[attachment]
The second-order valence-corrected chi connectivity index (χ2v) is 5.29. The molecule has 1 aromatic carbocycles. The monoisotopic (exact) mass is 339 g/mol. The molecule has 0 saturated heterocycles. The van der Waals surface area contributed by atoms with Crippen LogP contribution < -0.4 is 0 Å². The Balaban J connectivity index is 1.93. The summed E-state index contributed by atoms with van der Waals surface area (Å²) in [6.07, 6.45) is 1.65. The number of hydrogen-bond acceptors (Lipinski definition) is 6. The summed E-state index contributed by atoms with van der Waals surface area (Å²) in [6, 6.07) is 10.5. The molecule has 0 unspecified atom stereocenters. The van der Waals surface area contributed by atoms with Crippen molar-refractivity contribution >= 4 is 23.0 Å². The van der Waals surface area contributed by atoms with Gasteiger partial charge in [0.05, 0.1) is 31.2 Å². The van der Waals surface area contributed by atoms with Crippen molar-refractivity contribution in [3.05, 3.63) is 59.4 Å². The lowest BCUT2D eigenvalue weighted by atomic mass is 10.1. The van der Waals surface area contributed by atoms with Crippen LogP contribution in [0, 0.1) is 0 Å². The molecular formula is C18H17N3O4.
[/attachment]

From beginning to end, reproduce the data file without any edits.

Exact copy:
The second-order valence-corrected chi connectivity index (χ2v) is 5.29. The molecule has 1 aromatic carbocycles. The monoisotopic (exact) mass is 339 g/mol. The molecule has 0 saturated heterocycles. The van der Waals surface area contributed by atoms with Crippen LogP contribution < -0.4 is 0 Å². The Balaban J connectivity index is 1.93. The summed E-state index contributed by atoms with van der Waals surface area (Å²) in [6.07, 6.45) is 1.65. The number of hydrogen-bond acceptors (Lipinski definition) is 6. The summed E-state index contributed by atoms with van der Waals surface area (Å²) in [6, 6.07) is 10.5. The molecule has 0 unspecified atom stereocenters. The van der Waals surface area contributed by atoms with Crippen molar-refractivity contribution >= 4 is 23.0 Å². The van der Waals surface area contributed by atoms with Gasteiger partial charge in [0.05, 0.1) is 31.2 Å². The van der Waals surface area contributed by atoms with Crippen molar-refractivity contribution in [3.05, 3.63) is 59.4 Å². The lowest BCUT2D eigenvalue weighted by atomic mass is 10.1. The van der Waals surface area contributed by atoms with Crippen LogP contribution in [0, 0.1) is 0 Å². The molecular formula is C18H17N3O4.